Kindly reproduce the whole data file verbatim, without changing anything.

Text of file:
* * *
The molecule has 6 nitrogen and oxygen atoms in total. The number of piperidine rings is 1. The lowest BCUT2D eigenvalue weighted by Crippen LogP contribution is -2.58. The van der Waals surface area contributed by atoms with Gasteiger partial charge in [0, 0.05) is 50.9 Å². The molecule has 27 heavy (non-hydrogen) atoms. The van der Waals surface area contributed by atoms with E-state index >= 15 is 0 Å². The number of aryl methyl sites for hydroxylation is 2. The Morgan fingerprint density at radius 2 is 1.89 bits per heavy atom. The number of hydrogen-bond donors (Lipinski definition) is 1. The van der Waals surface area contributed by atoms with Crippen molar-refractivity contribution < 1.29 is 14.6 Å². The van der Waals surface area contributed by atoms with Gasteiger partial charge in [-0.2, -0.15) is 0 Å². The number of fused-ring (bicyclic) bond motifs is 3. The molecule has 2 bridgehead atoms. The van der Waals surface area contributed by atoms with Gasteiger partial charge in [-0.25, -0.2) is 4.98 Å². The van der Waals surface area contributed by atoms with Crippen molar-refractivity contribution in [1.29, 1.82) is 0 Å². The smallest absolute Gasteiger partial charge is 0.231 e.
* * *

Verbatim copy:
The molecule has 6 nitrogen and oxygen atoms in total. The number of piperidine rings is 1. The lowest BCUT2D eigenvalue weighted by Crippen LogP contribution is -2.58. The van der Waals surface area contributed by atoms with Gasteiger partial charge in [0, 0.05) is 50.9 Å². The molecule has 27 heavy (non-hydrogen) atoms. The van der Waals surface area contributed by atoms with E-state index >= 15 is 0 Å². The number of aryl methyl sites for hydroxylation is 2. The Morgan fingerprint density at radius 2 is 1.89 bits per heavy atom. The number of hydrogen-bond donors (Lipinski definition) is 1. The van der Waals surface area contributed by atoms with Crippen molar-refractivity contribution < 1.29 is 14.6 Å². The van der Waals surface area contributed by atoms with Gasteiger partial charge in [-0.2, -0.15) is 0 Å². The number of fused-ring (bicyclic) bond motifs is 3. The molecule has 2 bridgehead atoms. The van der Waals surface area contributed by atoms with Gasteiger partial charge in [-0.25, -0.2) is 4.98 Å². The van der Waals surface area contributed by atoms with Crippen molar-refractivity contribution in [1.29, 1.82) is 0 Å². The smallest absolute Gasteiger partial charge is 0.231 e.